The role of context on age-of-acquisition effects in reading.
Raman, Ilhan (2008) The role of context on age-of-acquisition effects in reading. In: Experimental Psychology Society Meeting, 2-4 April 2008, Cambridge.
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The role of Age of Acquisition (AoA) as a psycholinguistic variable on visual word recognition and spelling tasks has been the topic of much recent research with evidence showing how early acquired items, such as words and pictures, are processed faster and more accurately in comparison to late acquired items. For example an early acquired word, such as doll, will be named faster and more accurately than a late acquired word, such as dole. Several key questions have been raised with regards to understanding this phenomenon, specifically the locus of the AoA effects and its organisation within the lexical system. In a series of five single-word naming experiments, the locus of AoA effects are explored from a higher level of representation. Specifically the focus is on how context may influence the emergence of AoA during visual word recognition. Overall, results suggest that context has indeed a role on AoA which will be discussed within the current theoretical frameworks.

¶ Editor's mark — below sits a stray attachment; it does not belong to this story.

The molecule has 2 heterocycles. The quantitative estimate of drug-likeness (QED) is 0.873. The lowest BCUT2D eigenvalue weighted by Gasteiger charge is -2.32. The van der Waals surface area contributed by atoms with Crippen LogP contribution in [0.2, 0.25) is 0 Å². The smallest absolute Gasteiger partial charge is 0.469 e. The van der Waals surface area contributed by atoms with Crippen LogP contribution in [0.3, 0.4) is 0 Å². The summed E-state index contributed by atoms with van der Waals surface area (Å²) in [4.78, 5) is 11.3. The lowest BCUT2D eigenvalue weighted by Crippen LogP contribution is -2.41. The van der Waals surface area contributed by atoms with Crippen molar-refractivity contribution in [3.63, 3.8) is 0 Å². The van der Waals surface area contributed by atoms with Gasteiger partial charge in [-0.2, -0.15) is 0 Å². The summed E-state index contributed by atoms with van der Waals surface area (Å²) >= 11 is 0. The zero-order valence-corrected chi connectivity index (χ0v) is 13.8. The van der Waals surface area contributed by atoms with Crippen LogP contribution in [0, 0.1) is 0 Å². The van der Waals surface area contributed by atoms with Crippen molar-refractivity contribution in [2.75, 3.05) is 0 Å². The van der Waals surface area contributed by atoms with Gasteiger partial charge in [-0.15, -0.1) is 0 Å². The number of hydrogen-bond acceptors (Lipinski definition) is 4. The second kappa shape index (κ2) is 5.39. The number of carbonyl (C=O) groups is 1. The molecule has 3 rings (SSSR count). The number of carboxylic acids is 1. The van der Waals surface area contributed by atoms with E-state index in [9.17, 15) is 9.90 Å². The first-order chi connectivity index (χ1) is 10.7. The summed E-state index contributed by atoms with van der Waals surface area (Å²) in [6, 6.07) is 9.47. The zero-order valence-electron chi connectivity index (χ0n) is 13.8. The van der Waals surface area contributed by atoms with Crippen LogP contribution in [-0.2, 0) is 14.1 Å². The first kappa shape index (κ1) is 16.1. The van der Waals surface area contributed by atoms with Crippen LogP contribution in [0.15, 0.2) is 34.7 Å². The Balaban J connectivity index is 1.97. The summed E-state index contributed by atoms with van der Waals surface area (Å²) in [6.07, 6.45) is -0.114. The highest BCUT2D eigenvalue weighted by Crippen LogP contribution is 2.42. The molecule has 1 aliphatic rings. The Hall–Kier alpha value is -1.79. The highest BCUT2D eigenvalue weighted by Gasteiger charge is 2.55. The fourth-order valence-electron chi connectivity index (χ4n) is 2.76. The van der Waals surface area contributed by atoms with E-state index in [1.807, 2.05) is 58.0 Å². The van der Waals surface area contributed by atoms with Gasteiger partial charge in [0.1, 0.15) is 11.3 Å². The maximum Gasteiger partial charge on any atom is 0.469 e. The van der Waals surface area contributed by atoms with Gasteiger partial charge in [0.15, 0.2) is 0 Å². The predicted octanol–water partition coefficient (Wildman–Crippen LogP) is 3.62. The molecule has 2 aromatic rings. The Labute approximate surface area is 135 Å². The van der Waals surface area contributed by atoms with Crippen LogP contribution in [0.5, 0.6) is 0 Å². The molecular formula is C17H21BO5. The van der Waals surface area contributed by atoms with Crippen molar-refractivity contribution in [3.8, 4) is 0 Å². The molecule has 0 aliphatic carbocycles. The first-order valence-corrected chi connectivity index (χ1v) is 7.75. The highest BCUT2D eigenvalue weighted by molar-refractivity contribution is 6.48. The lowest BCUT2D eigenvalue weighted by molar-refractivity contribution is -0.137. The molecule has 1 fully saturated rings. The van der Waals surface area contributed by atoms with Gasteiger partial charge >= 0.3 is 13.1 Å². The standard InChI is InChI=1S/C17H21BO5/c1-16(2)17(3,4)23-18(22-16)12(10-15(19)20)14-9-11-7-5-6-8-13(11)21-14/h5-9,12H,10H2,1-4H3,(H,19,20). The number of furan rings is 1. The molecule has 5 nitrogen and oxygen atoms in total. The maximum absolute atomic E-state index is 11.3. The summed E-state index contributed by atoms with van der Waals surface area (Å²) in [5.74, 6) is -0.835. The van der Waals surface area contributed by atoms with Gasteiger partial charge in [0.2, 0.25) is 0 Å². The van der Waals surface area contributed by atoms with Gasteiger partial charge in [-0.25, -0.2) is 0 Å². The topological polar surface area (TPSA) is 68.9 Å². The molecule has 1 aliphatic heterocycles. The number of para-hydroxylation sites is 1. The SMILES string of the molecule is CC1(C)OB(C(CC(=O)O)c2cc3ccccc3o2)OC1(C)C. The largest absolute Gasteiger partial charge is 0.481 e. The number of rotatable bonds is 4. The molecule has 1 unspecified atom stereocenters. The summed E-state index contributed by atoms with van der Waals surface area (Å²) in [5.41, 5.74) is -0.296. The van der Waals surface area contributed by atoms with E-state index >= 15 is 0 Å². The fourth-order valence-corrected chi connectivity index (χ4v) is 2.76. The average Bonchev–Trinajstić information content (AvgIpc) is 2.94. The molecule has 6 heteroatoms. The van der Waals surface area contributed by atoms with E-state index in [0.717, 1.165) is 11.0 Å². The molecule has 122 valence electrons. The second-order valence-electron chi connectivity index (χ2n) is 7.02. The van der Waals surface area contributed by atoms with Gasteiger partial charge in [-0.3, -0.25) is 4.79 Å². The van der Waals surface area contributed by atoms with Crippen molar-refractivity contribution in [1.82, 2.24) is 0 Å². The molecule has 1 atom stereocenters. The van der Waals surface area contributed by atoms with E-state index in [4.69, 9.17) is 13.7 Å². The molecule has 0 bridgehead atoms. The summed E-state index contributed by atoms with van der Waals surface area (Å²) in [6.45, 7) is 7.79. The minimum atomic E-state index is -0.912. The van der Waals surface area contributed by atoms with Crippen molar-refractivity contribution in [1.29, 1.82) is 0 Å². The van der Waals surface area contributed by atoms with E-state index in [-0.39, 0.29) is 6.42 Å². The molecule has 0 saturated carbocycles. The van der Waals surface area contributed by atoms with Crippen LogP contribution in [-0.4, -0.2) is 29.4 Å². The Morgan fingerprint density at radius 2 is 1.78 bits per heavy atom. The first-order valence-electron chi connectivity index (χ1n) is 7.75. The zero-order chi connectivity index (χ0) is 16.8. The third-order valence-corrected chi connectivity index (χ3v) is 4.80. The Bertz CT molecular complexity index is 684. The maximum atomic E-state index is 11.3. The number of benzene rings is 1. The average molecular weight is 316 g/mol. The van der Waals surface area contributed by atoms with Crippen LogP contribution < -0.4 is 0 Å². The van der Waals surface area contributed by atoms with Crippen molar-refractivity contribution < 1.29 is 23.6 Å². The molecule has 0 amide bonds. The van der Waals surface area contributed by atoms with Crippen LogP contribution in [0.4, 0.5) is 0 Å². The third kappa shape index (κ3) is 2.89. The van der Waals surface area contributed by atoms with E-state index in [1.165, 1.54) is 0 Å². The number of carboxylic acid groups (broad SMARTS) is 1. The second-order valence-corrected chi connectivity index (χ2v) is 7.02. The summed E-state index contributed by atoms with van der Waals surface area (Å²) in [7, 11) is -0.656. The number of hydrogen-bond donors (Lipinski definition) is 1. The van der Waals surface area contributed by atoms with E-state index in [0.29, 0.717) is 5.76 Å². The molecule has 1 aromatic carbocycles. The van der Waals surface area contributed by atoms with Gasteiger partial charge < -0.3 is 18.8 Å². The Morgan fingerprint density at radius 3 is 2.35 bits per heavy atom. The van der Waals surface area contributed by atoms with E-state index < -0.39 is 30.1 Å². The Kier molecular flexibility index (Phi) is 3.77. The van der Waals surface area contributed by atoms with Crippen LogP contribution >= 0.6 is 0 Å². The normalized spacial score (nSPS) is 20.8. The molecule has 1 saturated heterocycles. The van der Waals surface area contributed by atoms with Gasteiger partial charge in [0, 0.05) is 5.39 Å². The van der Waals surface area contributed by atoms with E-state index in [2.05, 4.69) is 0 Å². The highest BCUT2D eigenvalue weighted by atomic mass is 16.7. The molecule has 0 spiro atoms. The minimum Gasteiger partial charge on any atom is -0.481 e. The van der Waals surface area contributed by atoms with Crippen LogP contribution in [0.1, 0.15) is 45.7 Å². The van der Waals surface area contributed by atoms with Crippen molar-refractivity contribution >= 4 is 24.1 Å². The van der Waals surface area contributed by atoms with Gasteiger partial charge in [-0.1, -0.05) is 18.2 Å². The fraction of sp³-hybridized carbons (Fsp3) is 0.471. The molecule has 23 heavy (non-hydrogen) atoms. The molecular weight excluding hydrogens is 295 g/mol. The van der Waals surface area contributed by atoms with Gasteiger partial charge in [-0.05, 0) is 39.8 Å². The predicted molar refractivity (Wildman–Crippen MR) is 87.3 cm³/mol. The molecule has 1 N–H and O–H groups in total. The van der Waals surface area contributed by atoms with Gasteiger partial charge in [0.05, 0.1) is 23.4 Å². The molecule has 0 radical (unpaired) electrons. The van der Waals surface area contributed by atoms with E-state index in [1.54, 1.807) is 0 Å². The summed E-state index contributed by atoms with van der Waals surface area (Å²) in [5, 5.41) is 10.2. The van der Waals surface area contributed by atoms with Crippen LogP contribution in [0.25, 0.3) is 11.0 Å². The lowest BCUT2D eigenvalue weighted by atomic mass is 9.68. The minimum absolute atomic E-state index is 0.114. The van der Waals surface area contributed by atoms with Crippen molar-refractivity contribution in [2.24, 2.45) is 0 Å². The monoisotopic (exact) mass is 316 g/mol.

|Item Type:||Conference or Workshop Item (Paper)|
|Research Areas:||A. Middlesex University Schools and Centres > School of Science and Technology > Psychology|
A. Middlesex University Schools and Centres > School of Science and Technology > Psychology > Language, Learning and Cognition group
|Deposited On:||14 Apr 2011 11:18|
|Last Modified:||30 Jan 2015 17:11|
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